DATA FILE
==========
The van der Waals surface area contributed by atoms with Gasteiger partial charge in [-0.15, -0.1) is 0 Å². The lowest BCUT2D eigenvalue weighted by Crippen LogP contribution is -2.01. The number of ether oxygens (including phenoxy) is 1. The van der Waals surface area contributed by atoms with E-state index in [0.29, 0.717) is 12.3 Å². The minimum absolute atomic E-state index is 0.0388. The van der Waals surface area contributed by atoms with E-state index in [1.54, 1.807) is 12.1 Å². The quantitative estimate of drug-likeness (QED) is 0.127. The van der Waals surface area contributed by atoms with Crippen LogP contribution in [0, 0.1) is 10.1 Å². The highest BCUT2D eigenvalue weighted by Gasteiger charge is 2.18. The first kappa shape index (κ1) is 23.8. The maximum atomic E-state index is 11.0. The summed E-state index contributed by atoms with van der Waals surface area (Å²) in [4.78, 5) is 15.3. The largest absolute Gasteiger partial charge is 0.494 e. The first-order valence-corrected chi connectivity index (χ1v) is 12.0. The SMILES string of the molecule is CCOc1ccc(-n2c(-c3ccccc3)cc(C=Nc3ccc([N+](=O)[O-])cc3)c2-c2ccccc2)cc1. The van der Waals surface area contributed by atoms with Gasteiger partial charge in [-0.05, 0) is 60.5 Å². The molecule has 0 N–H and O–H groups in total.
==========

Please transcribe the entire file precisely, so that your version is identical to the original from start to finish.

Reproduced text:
The van der Waals surface area contributed by atoms with Gasteiger partial charge in [-0.15, -0.1) is 0 Å². The lowest BCUT2D eigenvalue weighted by Crippen LogP contribution is -2.01. The number of ether oxygens (including phenoxy) is 1. The van der Waals surface area contributed by atoms with E-state index in [0.29, 0.717) is 12.3 Å². The minimum absolute atomic E-state index is 0.0388. The van der Waals surface area contributed by atoms with E-state index in [1.54, 1.807) is 12.1 Å². The quantitative estimate of drug-likeness (QED) is 0.127. The van der Waals surface area contributed by atoms with Crippen LogP contribution in [0, 0.1) is 10.1 Å². The highest BCUT2D eigenvalue weighted by Gasteiger charge is 2.18. The first kappa shape index (κ1) is 23.8. The maximum atomic E-state index is 11.0. The summed E-state index contributed by atoms with van der Waals surface area (Å²) in [4.78, 5) is 15.3. The largest absolute Gasteiger partial charge is 0.494 e. The first-order valence-corrected chi connectivity index (χ1v) is 12.0. The SMILES string of the molecule is CCOc1ccc(-n2c(-c3ccccc3)cc(C=Nc3ccc([N+](=O)[O-])cc3)c2-c2ccccc2)cc1. The van der Waals surface area contributed by atoms with Gasteiger partial charge in [-0.05, 0) is 60.5 Å². The molecule has 0 N–H and O–H groups in total.